Andrew Bynum was once considered one of the top centers in the league, and there were even arguments made that he was better than Dwight Howard.
That was just two years ago. Now, Bynum is out of shape and out of work.
The 26-year-old former Western Conference All-Star was traded by the Cleveland Cavaliers after just 24 games to the Chicago Bulls, who then waived the big fella to avoid paying him guaranteed money this season. So far, nobody is jumping in line to grab him off the waiver wire.
“I wouldn’t pick him up this year,” TNT’s David Aldridge said on NBA TV. “I would bring him in and say ‘we have an interest in you, but we’re not gonna try to work you in the next two months.’ [Teams] have to look him in the eye and ask him if he really wants to play basketball. That’s really the only question that matters here.”
The Cavs couldn’t wait to run Bynum out of town, and it wasn’t because he had the knees of a senior citizen. The main issue centered around Bynum’s petulant behavior. The team suspended him one game on Dec. 28 for conduct detrimental to the team and then excused him from all team activities after some disruptive behavior at practice.
Immaturity has been Bynum’s problem ever since he entered the league at 17 — the youngest ever to suit up in an NBA game. The Lakers coddled him during his first couple of seasons, even hiring the great Kareem Abdul-Jabbar to teach him the finer points of the center position. The two worked closely for four years until Bynum decided Kareem’s services will no longer be needed.
After the Cavs traded Bynum, Abdul-Jabbar said he could understand why the Cavs would be hesitant to trust Bynum.
Abdul-Jabbar wrote on his Facebook page:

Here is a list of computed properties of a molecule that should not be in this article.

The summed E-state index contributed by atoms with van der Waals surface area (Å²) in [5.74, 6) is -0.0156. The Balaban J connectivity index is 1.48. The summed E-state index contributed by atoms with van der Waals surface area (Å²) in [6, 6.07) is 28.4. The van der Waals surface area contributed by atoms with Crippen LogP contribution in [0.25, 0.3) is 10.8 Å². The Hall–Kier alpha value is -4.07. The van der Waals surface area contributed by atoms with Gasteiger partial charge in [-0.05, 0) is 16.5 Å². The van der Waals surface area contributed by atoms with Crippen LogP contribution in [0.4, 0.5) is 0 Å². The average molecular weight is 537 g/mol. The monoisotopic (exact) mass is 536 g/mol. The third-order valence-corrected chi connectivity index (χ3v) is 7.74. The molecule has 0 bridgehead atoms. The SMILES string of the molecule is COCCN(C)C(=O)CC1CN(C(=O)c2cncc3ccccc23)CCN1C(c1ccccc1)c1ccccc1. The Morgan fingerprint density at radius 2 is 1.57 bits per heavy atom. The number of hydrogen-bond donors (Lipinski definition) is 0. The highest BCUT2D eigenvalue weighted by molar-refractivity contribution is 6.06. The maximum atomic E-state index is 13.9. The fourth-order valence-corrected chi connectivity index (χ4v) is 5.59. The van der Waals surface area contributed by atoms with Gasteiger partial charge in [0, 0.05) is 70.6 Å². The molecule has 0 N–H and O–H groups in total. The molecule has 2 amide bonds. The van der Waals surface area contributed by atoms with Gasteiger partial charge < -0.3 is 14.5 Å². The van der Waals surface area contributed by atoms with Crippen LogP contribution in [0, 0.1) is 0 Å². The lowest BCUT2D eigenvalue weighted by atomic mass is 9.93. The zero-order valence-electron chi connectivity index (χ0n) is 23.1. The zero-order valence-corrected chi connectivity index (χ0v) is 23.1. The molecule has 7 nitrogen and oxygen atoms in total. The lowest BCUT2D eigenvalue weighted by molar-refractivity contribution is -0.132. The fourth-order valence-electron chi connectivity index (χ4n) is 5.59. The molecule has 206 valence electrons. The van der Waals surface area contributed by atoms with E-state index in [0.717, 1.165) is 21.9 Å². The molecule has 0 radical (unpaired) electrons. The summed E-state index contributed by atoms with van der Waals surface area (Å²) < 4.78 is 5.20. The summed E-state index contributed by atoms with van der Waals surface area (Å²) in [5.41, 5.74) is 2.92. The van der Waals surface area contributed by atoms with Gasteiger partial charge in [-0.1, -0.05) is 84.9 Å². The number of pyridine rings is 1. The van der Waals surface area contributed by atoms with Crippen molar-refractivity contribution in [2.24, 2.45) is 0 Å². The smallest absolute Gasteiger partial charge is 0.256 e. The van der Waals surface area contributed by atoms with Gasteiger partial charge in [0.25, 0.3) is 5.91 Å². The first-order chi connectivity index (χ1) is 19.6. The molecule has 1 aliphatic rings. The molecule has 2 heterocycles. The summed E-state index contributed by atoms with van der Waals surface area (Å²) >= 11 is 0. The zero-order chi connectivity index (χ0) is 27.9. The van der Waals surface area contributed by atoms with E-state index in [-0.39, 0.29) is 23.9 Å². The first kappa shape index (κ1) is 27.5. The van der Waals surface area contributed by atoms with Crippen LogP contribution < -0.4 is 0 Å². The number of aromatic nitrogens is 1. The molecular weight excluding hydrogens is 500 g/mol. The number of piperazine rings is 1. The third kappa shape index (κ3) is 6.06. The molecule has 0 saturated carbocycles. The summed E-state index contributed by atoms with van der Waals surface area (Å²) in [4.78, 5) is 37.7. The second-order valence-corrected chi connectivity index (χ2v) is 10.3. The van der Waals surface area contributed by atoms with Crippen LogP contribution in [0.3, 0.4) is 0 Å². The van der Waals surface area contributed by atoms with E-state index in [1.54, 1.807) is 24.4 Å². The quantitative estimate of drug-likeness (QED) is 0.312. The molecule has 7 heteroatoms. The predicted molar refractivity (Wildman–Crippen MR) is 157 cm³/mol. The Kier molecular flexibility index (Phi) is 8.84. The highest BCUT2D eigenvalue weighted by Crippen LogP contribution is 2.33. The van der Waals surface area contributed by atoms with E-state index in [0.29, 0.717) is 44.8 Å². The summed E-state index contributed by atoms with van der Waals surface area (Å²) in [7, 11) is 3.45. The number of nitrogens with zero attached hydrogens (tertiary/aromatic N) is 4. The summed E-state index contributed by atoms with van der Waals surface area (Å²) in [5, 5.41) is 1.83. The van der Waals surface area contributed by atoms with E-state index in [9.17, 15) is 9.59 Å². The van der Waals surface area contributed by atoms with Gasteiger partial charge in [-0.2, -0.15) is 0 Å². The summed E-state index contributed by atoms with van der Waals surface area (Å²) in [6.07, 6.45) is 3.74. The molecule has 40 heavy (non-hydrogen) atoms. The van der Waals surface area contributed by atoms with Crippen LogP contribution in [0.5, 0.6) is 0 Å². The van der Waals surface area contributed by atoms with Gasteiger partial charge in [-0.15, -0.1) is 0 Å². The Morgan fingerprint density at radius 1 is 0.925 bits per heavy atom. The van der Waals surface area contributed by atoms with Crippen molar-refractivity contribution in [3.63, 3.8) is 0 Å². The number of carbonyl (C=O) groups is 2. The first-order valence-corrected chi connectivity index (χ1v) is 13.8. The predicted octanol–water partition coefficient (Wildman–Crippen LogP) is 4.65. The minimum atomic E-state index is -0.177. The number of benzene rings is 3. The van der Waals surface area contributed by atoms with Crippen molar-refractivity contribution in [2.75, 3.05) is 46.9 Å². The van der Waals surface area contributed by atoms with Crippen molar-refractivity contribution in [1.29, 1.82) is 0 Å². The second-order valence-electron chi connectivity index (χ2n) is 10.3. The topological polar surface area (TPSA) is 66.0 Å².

I believe Andrew has always had the potential to help a team when he puts his heart into it. He just doesn’t seem to be consistent with his commitment to the game. That can lead to a lot of frustration for any team that has signed him.
When I worked with Andrew I found him to be bright & hardworking but I think he got bored with the repetitive nature of working on basketball fundamentals day in and day out… but they are the keys to long term success.
In my opinion Andrew is the type of person who walks to the beat of “a different drummer”. So we won’t know the facts until Andrew decides to tell us what actually is the issue and shares his thoughts.
Two years ago, Bynum could get away with cutting corners because he was relatively healthy. But when his knees began to deteriorate, so did his interest in the game. Bynum is not willing to put in the extra work to be great.
The Philadelphia 76ers mortgaged their future in Bynum and are now paying for it dearly. He even cost Doug Collins his job. The Sixers basically gave up All-Star Andre Iguodala because they thought Bynum would be their centerpiece. Unfortunately, Bynum’s knees became a major problem and he never played a single game for Philly.
The Cavs gave Bynum a second chance during the offseason, but they were smart enough to give themselves an out clause.
Eventually, some team will take a shot at Bynum despite all the baggage he brings. He’s a 290-plus pound 7-footer with natural back-to-the-basket skills, and most teams would die to have a center like him.
It it worth the gamble? That’s the question teams have to ponder.
Joel Huerto is editor and publisher of OneManFastBreak.net. Follow him on Twitter @onemanfastbreak.